As followers of Christ, hope is the key building block of faith. “Now faith is the substance of things hoped for, the evidence of things not seen.” (Hebrews 11:1) Hope is substantive, though embodied in a feeling or emotion. Hope has objects onto which it is projected, i.e., “things hoped for…”. We attach things to our hope. Hope is a longing for things not yet manifested. Sarah, well into menopause, and Abraham past the age of fathering, hoped against hope. (Romans 4:18) Hope is an internal yearning that manifests itself in faith. Hope is the strong desire for a thing to happen. In fact, hope is desire + expectancy.
Now some talk of blind faith, but I contend there is no such thing as blind faith. Faith is the evidence of things hoped for, thus one sees the thing hoped for in their mind’s eye, before it is manifested in the earth. This is why Yalom can so accurately say that the efficacy of therapy is built in large part on the therapist’s instillation of hope for a client in despair. In the Greek hope (elpizo) is a human need like air and water. Take away hope and we rob ourselves of true meaning throughout life’s times of despair. Hope is fervent trust in one who has been proven worthy to be trusted. Strong’s Concordance speaks of a hope centered in a person. Indeed, our hope is centered in the person of Jesus, God’s Christ.
In my short life time I have lived in a world characterized by my grandparents’ hope, during a World War and the Korean War (in which they lost their oldest son). My parent’s post war hopes, produced baby boomers and their fervent efforts in the Civil Rights and Peace Movements. I have lived through the materialism of the 80’s and 90’s. In the past ten years, I returned to my paternal grandfather’s, maternal grandmother’s and mother’s roots in organic gardening. We have come full circle from slave, farmer, gardener, hippie (commune dweller) to hipster, local artisan. Times change, yet there is nothing new under the sun. Every generation since the birth of Christ has had reason to make comparisons between their perilous time and the times of the Bible. Indeed, I do so also.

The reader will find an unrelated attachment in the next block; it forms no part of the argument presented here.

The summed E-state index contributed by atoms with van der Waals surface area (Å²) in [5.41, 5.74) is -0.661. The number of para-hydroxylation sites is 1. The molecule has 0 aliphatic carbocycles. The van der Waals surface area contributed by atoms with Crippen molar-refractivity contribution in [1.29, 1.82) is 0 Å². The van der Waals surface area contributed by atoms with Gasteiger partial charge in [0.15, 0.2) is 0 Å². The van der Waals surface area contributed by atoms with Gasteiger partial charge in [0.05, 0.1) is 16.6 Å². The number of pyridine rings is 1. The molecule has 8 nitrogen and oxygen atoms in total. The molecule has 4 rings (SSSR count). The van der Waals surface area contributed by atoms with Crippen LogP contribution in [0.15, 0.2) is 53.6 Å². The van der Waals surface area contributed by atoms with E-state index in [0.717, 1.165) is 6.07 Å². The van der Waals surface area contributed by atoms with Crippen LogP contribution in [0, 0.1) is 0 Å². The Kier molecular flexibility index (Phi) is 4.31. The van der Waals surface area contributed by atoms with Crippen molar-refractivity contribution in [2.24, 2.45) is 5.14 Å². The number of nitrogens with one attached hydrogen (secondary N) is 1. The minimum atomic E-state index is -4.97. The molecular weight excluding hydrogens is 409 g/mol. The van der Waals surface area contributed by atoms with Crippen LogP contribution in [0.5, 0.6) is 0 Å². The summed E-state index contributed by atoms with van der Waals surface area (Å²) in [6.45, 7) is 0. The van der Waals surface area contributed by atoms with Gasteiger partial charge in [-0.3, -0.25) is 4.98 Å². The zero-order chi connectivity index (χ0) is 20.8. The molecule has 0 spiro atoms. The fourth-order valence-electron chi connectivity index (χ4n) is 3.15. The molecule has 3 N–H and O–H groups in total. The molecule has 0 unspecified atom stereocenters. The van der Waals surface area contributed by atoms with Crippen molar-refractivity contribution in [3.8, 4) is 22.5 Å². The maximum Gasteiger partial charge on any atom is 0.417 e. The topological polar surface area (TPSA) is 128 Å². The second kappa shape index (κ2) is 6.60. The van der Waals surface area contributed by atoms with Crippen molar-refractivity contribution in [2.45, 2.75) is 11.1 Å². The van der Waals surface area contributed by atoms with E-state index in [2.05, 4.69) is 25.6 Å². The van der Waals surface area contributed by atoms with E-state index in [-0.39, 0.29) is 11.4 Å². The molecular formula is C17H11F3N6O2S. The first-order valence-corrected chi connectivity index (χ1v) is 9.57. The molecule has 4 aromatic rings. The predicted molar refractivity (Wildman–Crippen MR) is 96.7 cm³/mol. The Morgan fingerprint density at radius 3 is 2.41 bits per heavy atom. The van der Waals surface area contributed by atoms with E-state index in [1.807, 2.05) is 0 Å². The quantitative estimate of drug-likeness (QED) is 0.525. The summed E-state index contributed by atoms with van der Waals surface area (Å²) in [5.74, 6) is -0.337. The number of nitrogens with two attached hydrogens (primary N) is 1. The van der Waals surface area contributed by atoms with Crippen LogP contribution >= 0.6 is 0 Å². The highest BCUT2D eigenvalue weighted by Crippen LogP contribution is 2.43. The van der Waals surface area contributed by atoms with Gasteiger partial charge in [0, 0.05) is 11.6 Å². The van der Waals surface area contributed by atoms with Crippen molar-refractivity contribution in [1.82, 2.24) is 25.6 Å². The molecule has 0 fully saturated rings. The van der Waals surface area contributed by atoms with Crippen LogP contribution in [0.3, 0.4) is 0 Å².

None of our human made inventions have ever sufficed to bring us hope. Not monarchy, presidency, democracy, nor communism, inspires much needed true hope. Neither conservatives nor liberals; Republicans, nor Democrats; organic nor conventional; home school, charter private nor public schools; managed healthcare nor universal care; materialism, existentialism, relativism, nor absolutism, while they offer, can give me the hope I so desperately crave. In fact, in these times, they often have the propensity to engender despair. Therefore, none are the object and center of my trust. Only one can handle my despair. Another existential psychotherapist, Viktor Frankl, who lost his entire family during Hitler’s persecution of Jews during World War II, defines despair as, “suffering without meaning” (Man’s Search for Meaning, 1946). The meaning ascribed to my life at this time in history in this season of my existence rest in the salvific work of Jesus, who I believe to be God’s Christ.
My hope is built on nothing less than Jesus blood and righteousness. I dare not trust the sweetest frame but wholly lean on Jesus name. On Christ the solid rock I stand all other ground is sinking sand. All other ground is sinking sand.
Christ has come (ADVENT), Christ has died, Christ is risen, Christ will come (ADVENT) again! Amen.